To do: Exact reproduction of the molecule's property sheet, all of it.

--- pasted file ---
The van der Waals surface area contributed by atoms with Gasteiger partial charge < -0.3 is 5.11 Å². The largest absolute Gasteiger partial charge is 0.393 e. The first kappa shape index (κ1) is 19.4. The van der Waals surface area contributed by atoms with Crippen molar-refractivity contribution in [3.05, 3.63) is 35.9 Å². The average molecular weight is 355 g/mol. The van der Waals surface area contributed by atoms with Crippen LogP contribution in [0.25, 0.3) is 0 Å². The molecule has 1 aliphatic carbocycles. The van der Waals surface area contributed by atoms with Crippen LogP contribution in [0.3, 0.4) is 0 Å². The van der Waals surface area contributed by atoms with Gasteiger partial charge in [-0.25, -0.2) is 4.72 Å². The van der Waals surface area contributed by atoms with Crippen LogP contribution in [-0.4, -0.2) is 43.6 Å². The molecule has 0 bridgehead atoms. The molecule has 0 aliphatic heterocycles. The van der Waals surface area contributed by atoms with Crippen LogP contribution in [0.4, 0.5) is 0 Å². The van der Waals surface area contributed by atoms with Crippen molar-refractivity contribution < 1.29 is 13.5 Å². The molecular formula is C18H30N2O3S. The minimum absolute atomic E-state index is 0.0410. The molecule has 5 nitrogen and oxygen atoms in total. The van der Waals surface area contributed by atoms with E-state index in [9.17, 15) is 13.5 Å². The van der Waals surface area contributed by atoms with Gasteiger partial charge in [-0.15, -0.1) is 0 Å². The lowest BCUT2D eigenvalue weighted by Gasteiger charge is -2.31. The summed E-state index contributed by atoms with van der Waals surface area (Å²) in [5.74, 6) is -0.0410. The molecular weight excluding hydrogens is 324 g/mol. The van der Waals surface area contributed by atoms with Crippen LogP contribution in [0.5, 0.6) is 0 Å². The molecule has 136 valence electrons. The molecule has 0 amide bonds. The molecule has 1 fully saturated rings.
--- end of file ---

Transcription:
The van der Waals surface area contributed by atoms with Gasteiger partial charge < -0.3 is 5.11 Å². The largest absolute Gasteiger partial charge is 0.393 e. The first kappa shape index (κ1) is 19.4. The van der Waals surface area contributed by atoms with Crippen molar-refractivity contribution in [3.05, 3.63) is 35.9 Å². The average molecular weight is 355 g/mol. The van der Waals surface area contributed by atoms with Crippen LogP contribution in [0.25, 0.3) is 0 Å². The molecule has 1 aliphatic carbocycles. The van der Waals surface area contributed by atoms with Crippen LogP contribution in [0.3, 0.4) is 0 Å². The van der Waals surface area contributed by atoms with Gasteiger partial charge in [-0.25, -0.2) is 4.72 Å². The van der Waals surface area contributed by atoms with Crippen LogP contribution in [-0.4, -0.2) is 43.6 Å². The molecule has 0 bridgehead atoms. The molecule has 0 aliphatic heterocycles. The van der Waals surface area contributed by atoms with Crippen LogP contribution in [0.4, 0.5) is 0 Å². The van der Waals surface area contributed by atoms with Crippen molar-refractivity contribution < 1.29 is 13.5 Å². The molecular formula is C18H30N2O3S. The minimum absolute atomic E-state index is 0.0410. The molecule has 5 nitrogen and oxygen atoms in total. The van der Waals surface area contributed by atoms with E-state index in [9.17, 15) is 13.5 Å². The van der Waals surface area contributed by atoms with Gasteiger partial charge in [-0.15, -0.1) is 0 Å². The lowest BCUT2D eigenvalue weighted by Gasteiger charge is -2.31. The summed E-state index contributed by atoms with van der Waals surface area (Å²) in [5.74, 6) is -0.0410. The molecular weight excluding hydrogens is 324 g/mol. The van der Waals surface area contributed by atoms with Crippen LogP contribution in [0.5, 0.6) is 0 Å². The molecule has 136 valence electrons. The molecule has 0 amide bonds. The molecule has 1 fully saturated rings.